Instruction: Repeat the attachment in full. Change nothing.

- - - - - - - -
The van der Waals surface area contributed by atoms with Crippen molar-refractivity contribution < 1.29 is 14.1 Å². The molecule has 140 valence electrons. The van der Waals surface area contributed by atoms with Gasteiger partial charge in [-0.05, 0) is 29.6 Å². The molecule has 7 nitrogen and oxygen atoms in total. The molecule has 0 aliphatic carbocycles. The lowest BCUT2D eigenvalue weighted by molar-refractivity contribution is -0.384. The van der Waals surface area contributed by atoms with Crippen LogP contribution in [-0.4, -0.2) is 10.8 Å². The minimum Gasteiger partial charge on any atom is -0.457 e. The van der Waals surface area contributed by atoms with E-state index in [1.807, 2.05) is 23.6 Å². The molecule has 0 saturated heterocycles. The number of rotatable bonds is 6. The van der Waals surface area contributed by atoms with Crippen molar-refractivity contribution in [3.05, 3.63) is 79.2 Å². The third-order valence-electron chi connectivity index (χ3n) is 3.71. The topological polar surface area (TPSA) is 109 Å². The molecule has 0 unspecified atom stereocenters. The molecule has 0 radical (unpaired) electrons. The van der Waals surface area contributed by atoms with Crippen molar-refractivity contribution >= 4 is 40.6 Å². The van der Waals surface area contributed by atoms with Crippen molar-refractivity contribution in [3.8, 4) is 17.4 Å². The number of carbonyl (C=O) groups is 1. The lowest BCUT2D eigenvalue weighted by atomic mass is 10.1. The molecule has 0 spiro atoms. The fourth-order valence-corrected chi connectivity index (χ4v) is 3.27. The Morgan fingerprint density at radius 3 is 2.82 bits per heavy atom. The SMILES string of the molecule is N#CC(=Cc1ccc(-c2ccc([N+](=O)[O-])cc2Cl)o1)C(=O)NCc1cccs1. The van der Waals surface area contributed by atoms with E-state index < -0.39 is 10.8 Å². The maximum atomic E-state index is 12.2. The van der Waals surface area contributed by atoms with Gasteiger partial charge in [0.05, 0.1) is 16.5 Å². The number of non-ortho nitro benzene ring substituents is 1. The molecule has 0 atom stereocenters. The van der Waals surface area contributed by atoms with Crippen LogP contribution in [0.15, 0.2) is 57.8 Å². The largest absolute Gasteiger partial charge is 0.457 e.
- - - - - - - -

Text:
The van der Waals surface area contributed by atoms with Crippen molar-refractivity contribution < 1.29 is 14.1 Å². The molecule has 140 valence electrons. The van der Waals surface area contributed by atoms with Gasteiger partial charge in [-0.05, 0) is 29.6 Å². The molecule has 7 nitrogen and oxygen atoms in total. The molecule has 0 aliphatic carbocycles. The lowest BCUT2D eigenvalue weighted by molar-refractivity contribution is -0.384. The van der Waals surface area contributed by atoms with Crippen LogP contribution in [-0.4, -0.2) is 10.8 Å². The minimum Gasteiger partial charge on any atom is -0.457 e. The van der Waals surface area contributed by atoms with E-state index in [1.807, 2.05) is 23.6 Å². The molecule has 0 saturated heterocycles. The number of rotatable bonds is 6. The van der Waals surface area contributed by atoms with Crippen molar-refractivity contribution in [3.05, 3.63) is 79.2 Å². The third-order valence-electron chi connectivity index (χ3n) is 3.71. The topological polar surface area (TPSA) is 109 Å². The molecule has 0 unspecified atom stereocenters. The molecule has 0 radical (unpaired) electrons. The van der Waals surface area contributed by atoms with Crippen molar-refractivity contribution >= 4 is 40.6 Å². The van der Waals surface area contributed by atoms with Crippen molar-refractivity contribution in [3.8, 4) is 17.4 Å². The number of carbonyl (C=O) groups is 1. The lowest BCUT2D eigenvalue weighted by atomic mass is 10.1. The molecule has 0 spiro atoms. The fourth-order valence-corrected chi connectivity index (χ4v) is 3.27. The Morgan fingerprint density at radius 3 is 2.82 bits per heavy atom. The SMILES string of the molecule is N#CC(=Cc1ccc(-c2ccc([N+](=O)[O-])cc2Cl)o1)C(=O)NCc1cccs1. The van der Waals surface area contributed by atoms with E-state index < -0.39 is 10.8 Å². The maximum atomic E-state index is 12.2. The van der Waals surface area contributed by atoms with Gasteiger partial charge in [0.05, 0.1) is 16.5 Å². The number of non-ortho nitro benzene ring substituents is 1. The molecule has 0 atom stereocenters. The van der Waals surface area contributed by atoms with Crippen LogP contribution in [0.15, 0.2) is 57.8 Å². The largest absolute Gasteiger partial charge is 0.457 e.